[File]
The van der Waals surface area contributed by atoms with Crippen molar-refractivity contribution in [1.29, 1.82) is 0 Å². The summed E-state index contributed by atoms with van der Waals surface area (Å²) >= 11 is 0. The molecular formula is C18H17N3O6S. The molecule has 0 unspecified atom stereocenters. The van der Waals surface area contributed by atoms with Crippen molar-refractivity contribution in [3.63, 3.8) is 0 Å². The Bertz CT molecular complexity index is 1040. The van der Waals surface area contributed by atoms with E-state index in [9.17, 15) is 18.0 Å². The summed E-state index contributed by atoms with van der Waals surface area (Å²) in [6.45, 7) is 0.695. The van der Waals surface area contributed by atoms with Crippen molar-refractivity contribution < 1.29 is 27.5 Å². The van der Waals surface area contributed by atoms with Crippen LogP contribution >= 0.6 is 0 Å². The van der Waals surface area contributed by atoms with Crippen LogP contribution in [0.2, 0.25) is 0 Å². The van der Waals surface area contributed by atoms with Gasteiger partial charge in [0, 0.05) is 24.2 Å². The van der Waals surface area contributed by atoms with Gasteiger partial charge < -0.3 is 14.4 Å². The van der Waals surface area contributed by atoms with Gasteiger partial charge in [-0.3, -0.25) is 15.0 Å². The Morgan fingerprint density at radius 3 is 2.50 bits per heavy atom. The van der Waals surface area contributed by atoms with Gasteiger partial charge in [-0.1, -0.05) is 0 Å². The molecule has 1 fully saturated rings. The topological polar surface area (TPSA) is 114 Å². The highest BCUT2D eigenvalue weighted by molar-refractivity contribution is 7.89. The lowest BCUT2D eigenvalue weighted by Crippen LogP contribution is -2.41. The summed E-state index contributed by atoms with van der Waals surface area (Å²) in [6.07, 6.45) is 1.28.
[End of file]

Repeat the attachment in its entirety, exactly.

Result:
The van der Waals surface area contributed by atoms with Crippen molar-refractivity contribution in [1.29, 1.82) is 0 Å². The summed E-state index contributed by atoms with van der Waals surface area (Å²) >= 11 is 0. The molecular formula is C18H17N3O6S. The molecule has 0 unspecified atom stereocenters. The van der Waals surface area contributed by atoms with Crippen molar-refractivity contribution in [3.63, 3.8) is 0 Å². The Bertz CT molecular complexity index is 1040. The van der Waals surface area contributed by atoms with E-state index in [9.17, 15) is 18.0 Å². The summed E-state index contributed by atoms with van der Waals surface area (Å²) in [6.45, 7) is 0.695. The van der Waals surface area contributed by atoms with Crippen molar-refractivity contribution < 1.29 is 27.5 Å². The van der Waals surface area contributed by atoms with Crippen LogP contribution >= 0.6 is 0 Å². The van der Waals surface area contributed by atoms with Crippen LogP contribution in [0.2, 0.25) is 0 Å². The van der Waals surface area contributed by atoms with Gasteiger partial charge in [0, 0.05) is 24.2 Å². The van der Waals surface area contributed by atoms with Gasteiger partial charge < -0.3 is 14.4 Å². The van der Waals surface area contributed by atoms with Gasteiger partial charge in [-0.3, -0.25) is 15.0 Å². The Morgan fingerprint density at radius 3 is 2.50 bits per heavy atom. The van der Waals surface area contributed by atoms with Gasteiger partial charge in [-0.1, -0.05) is 0 Å². The molecule has 1 fully saturated rings. The topological polar surface area (TPSA) is 114 Å². The highest BCUT2D eigenvalue weighted by molar-refractivity contribution is 7.89. The lowest BCUT2D eigenvalue weighted by Crippen LogP contribution is -2.41. The summed E-state index contributed by atoms with van der Waals surface area (Å²) in [6.07, 6.45) is 1.28.